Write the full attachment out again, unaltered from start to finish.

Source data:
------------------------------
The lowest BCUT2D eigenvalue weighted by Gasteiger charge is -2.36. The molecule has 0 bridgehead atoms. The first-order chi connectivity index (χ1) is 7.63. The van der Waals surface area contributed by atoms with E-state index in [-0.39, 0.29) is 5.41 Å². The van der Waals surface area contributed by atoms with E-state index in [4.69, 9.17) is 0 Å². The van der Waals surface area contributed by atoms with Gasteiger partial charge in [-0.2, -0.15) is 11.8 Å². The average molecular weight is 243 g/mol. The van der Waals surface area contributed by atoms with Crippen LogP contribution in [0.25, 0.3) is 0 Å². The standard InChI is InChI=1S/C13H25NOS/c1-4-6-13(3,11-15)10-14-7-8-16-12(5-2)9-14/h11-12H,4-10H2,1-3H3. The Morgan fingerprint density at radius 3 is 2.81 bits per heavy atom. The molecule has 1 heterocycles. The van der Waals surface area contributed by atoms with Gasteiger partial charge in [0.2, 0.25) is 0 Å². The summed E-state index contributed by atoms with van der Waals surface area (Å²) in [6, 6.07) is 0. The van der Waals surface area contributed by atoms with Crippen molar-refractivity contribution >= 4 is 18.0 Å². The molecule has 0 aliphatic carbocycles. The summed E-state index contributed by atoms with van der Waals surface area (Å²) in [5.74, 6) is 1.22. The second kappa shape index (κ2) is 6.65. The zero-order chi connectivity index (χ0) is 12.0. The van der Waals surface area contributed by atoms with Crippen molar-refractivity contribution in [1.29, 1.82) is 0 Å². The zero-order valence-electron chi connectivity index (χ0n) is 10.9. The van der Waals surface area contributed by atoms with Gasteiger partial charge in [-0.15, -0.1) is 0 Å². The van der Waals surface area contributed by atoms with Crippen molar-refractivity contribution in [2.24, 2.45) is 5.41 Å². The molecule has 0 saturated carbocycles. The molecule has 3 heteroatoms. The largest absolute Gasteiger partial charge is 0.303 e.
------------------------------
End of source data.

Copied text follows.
The lowest BCUT2D eigenvalue weighted by Gasteiger charge is -2.36. The molecule has 0 bridgehead atoms. The first-order chi connectivity index (χ1) is 7.63. The van der Waals surface area contributed by atoms with E-state index in [-0.39, 0.29) is 5.41 Å². The van der Waals surface area contributed by atoms with E-state index in [4.69, 9.17) is 0 Å². The van der Waals surface area contributed by atoms with Gasteiger partial charge in [-0.2, -0.15) is 11.8 Å². The average molecular weight is 243 g/mol. The van der Waals surface area contributed by atoms with Crippen LogP contribution in [0.25, 0.3) is 0 Å². The standard InChI is InChI=1S/C13H25NOS/c1-4-6-13(3,11-15)10-14-7-8-16-12(5-2)9-14/h11-12H,4-10H2,1-3H3. The Morgan fingerprint density at radius 3 is 2.81 bits per heavy atom. The molecule has 1 heterocycles. The van der Waals surface area contributed by atoms with Gasteiger partial charge in [0.2, 0.25) is 0 Å². The summed E-state index contributed by atoms with van der Waals surface area (Å²) in [6, 6.07) is 0. The van der Waals surface area contributed by atoms with Crippen molar-refractivity contribution >= 4 is 18.0 Å². The molecule has 0 aliphatic carbocycles. The summed E-state index contributed by atoms with van der Waals surface area (Å²) in [5.74, 6) is 1.22. The second kappa shape index (κ2) is 6.65. The zero-order chi connectivity index (χ0) is 12.0. The van der Waals surface area contributed by atoms with Crippen molar-refractivity contribution in [1.29, 1.82) is 0 Å². The zero-order valence-electron chi connectivity index (χ0n) is 10.9. The van der Waals surface area contributed by atoms with Gasteiger partial charge in [-0.15, -0.1) is 0 Å². The van der Waals surface area contributed by atoms with Crippen molar-refractivity contribution in [2.24, 2.45) is 5.41 Å². The molecule has 0 saturated carbocycles. The molecule has 3 heteroatoms. The largest absolute Gasteiger partial charge is 0.303 e.